Tips for Energy Conservation

Water Heating

Heating your water is likely the second-largest utility expense in your home. Here are some water heating tips that can lower your monthly water bill.

  • Turn down the thermostat on your water heater
  • Install a timer that automatically turns the hot water off at night and on in the morning.
  • Install a heat trap, a simple piping arrangement that prevents hot water from rising up in the pipes, to help minimize losses.
  • Drain a quart of water from your hot water tank every 3 months. This removes sediment that prevents heat transfer and lowers the unit's efficiency.
  • Insulate your water heater

Insulating Your Hot Water Heater

Water heaters consume much of their energy just keeping a supply of hot water ready and waiting in the tank. Heat gradually leaks out of the tank, and then it must turn on again to reheat the water. To minimize this heat loss from your water tank, insulate it using a ready-made kit. They are available at most hardware and building supply stores.

CAUTION: Be careful not to cover the thermostat when insulating your water heater and always follow manufacturer's instructions.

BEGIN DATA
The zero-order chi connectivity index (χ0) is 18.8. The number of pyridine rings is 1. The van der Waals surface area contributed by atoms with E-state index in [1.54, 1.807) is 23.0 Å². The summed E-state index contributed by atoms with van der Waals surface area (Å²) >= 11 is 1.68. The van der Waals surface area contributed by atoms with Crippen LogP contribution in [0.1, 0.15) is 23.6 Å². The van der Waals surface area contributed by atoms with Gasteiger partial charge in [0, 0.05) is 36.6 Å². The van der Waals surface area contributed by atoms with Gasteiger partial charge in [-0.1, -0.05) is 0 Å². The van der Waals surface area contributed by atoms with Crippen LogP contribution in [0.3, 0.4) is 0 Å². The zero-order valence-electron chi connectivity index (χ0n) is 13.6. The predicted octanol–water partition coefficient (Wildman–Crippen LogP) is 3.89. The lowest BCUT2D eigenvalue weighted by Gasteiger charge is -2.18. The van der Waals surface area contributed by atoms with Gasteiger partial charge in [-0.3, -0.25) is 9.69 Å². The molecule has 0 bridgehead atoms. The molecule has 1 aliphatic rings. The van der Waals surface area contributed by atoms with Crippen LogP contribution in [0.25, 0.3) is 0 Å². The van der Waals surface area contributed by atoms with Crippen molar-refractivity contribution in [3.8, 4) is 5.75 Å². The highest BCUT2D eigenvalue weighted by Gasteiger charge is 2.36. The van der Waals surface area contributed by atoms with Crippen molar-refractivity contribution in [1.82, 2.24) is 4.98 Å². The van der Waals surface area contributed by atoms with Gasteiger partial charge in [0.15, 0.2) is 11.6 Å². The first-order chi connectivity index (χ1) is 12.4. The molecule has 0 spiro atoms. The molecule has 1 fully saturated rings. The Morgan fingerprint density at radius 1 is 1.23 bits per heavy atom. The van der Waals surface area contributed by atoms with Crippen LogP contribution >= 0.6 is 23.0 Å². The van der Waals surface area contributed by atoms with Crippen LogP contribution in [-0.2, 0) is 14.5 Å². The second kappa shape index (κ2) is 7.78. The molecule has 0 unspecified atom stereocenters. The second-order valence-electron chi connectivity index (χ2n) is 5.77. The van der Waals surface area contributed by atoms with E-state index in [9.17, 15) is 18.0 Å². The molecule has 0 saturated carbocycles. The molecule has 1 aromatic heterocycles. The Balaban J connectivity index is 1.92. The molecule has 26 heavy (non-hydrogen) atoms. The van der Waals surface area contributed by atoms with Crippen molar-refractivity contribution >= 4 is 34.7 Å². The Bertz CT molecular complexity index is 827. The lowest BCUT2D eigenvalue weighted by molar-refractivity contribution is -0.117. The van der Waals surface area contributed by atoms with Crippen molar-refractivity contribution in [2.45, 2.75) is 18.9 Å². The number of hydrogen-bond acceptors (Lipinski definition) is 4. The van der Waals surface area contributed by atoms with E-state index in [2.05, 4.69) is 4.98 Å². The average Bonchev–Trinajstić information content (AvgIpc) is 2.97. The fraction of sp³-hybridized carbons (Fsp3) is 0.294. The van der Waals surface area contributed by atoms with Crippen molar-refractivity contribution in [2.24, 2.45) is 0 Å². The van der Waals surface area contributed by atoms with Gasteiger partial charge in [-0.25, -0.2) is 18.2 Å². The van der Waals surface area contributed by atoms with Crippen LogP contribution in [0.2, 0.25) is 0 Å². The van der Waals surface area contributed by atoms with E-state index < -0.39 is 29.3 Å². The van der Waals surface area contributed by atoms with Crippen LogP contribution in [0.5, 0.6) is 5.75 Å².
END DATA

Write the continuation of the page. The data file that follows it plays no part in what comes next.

Buying a New Water Heater

When buying a new hot water heater there are two important things to think about: The Energy Factor (EF) and the First-Hour Rating (FHR).

  • Energy Factor (EF)
    The efficiency of water heaters is indicated by their energy factor (EF), which is based on recovery efficiency, standby losses, and cycling losses. Water heaters with a higher EF are more efficient. Electric resistance water heaters have EFs ranging from 0.7 and 0.95. Gas water heaters range from 0.5 and 0.6, with some high-efficiency models ranging around 0.8. Oil water heaters range from 0.7 and 0.85, and heat pump water heaters range from 1.5 to 2.0, making them an efficient choice.
  • First-Hour Rating (FHR)
    Some consumers buy water heaters based on the size of the storage tank, but the first-hour rating (FHR), provided on the EnergyGuide label, is actually more important. The FHR is a measure of how much hot water the heater will deliver during a busy hour. Before you buy a water heater, estimate your household's peak-hour hot water use (ex. your water use during morning showers) and look for a unit with an FHR in that range.
In Canada, all water heaters are sold with EnergyGuide labels to indicate their energy efficiency. These labels show estimated annual operating costs, and the cost of operating the models with the highest annual operating cost and the lowest. By comparing a model's annual operating cost with the operating cost of the most efficient model, it’s easy to check its efficiency.